Surgical vs Conventional Therapy for Weight Loss Treatment of Obstructive Sleep Apnea

Study Questions:

Is surgically induced weight loss more effective than conventional weight loss therapy in the management of obstructive sleep apnea (OSA)?


This was a randomized controlled trial of 60 obese patients (body mass index [BMI], >35 and <55 kg/m2) with recently diagnosed (<6 months) OSA and an apnea-hypopnea index (AHI) of 20 events/hour or more. These patients had been prescribed continuous positive airway pressure (CPAP) therapy to manage OSA and were identified via accredited community sleep clinics. The trial was conducted between September 2006 and March 2009. Patients were randomized to a conventional weight loss program that included regular consultations with a dietitian and physician, and the use of very low-calorie diets as necessary (n = 30), or to bariatric surgery (laparoscopic adjustable gastric banding; n = 30). The primary outcome measure was the change in AHI, as measured by polysomnography from baseline to 2 years.


Mean age was 48 years, 58% were male, mean BMI was 44 kg/m2, AHI was 61 events/hour, and 33% were diabetics. Patients lost a mean of 5.1 kg (95% confidence interval [CI], 0.8-9.3 kg) in the conventional weight loss program compared with 27.8 kg (95% CI, 20.9-34.7 kg) in the bariatric surgery group (p < 0.001). The AHI decreased by 14.0 events/hour (95% CI, 3.3-24.6 events/hour) in the conventional weight loss group and by 25.5 events/hour (95% CI, 14.2-36.7 events/hour) in the bariatric surgery group. The between-group difference was −11.5 events/hour (95% CI, −28.3 to 5.3 events/hour; p = 0.18). CPAP adherence did not differ between the groups. The bariatric surgery group had greater improvement in the Short Form-36 physical component summary score (mean, 9.3; 95% CI, 0.5-18.0; p = 0.04).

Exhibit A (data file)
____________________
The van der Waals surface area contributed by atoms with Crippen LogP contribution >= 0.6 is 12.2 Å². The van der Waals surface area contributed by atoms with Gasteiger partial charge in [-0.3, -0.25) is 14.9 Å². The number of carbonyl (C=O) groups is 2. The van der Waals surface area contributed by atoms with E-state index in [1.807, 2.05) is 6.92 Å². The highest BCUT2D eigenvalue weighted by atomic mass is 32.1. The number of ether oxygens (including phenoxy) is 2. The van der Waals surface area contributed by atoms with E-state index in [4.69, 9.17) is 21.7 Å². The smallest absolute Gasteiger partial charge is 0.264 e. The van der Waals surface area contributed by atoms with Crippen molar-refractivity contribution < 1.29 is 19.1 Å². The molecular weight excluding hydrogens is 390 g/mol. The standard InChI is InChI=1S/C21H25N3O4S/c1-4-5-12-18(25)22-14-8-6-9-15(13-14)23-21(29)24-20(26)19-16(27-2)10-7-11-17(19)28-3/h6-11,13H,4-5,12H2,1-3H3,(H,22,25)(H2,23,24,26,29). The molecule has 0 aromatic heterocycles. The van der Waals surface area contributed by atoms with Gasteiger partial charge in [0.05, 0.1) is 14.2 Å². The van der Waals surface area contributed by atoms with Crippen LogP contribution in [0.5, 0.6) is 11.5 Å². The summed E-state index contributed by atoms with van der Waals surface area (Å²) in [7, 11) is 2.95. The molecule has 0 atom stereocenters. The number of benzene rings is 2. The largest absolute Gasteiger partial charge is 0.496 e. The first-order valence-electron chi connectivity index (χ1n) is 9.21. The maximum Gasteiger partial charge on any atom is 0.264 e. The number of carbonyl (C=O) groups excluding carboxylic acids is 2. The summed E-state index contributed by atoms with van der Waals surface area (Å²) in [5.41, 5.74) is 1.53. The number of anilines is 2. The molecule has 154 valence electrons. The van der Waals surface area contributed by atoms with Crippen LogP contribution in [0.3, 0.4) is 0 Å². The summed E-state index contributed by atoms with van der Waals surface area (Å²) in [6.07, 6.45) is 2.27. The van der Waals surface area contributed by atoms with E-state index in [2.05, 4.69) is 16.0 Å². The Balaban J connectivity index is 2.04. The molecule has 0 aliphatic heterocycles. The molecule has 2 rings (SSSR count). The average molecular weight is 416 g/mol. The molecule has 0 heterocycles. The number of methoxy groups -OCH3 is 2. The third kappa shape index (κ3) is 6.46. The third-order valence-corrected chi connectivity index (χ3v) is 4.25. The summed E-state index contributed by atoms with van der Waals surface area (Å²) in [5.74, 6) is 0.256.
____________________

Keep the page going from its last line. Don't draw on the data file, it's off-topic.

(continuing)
Among a group of obese patients with OSA, the use of bariatric surgery compared with conventional weight loss therapy did not result in a statistically greater reduction in AHI despite major differences in weight loss.


Considering the difference in weight loss over the 2 years of follow-up (12 lbs or 4% with conventional weight loss versus 60 lbs or 20% in the surgical group), the results don’t make sense, and suggest it was due to inadequate sample size. Further support of that conjecture is that an AHI of <15 events/hour, which indicates mild OSA, was achieved by eight in the surgical group (27%) and only two in the conventional group (7%) (p = 0.04). Against is that scatterplots of change in weight and AHI by absolute and percentage change demonstrated an attenuated benefit beyond the first 8-10% or 10 kg of weight loss. The latter suggests that if the only indication for weight loss is treatment of OSA, mild to moderate weight loss may be adequate.

Clinical Topics: Heart Failure and Cardiomyopathies, Prevention, Diet, Sleep Apnea

Keywords: Bariatric Surgery, Food Habits, Global Health, Weight Loss, Body Weight, Sleep Apnea Syndromes, Caloric Restriction, Body Mass Index, Weight Reduction Programs, Obesity, Morbid, Cardiology, Continuous Positive Airway Pressure, Diet, Nutritionists, Sleep Apnea, Obstructive, Diabetes Mellitus

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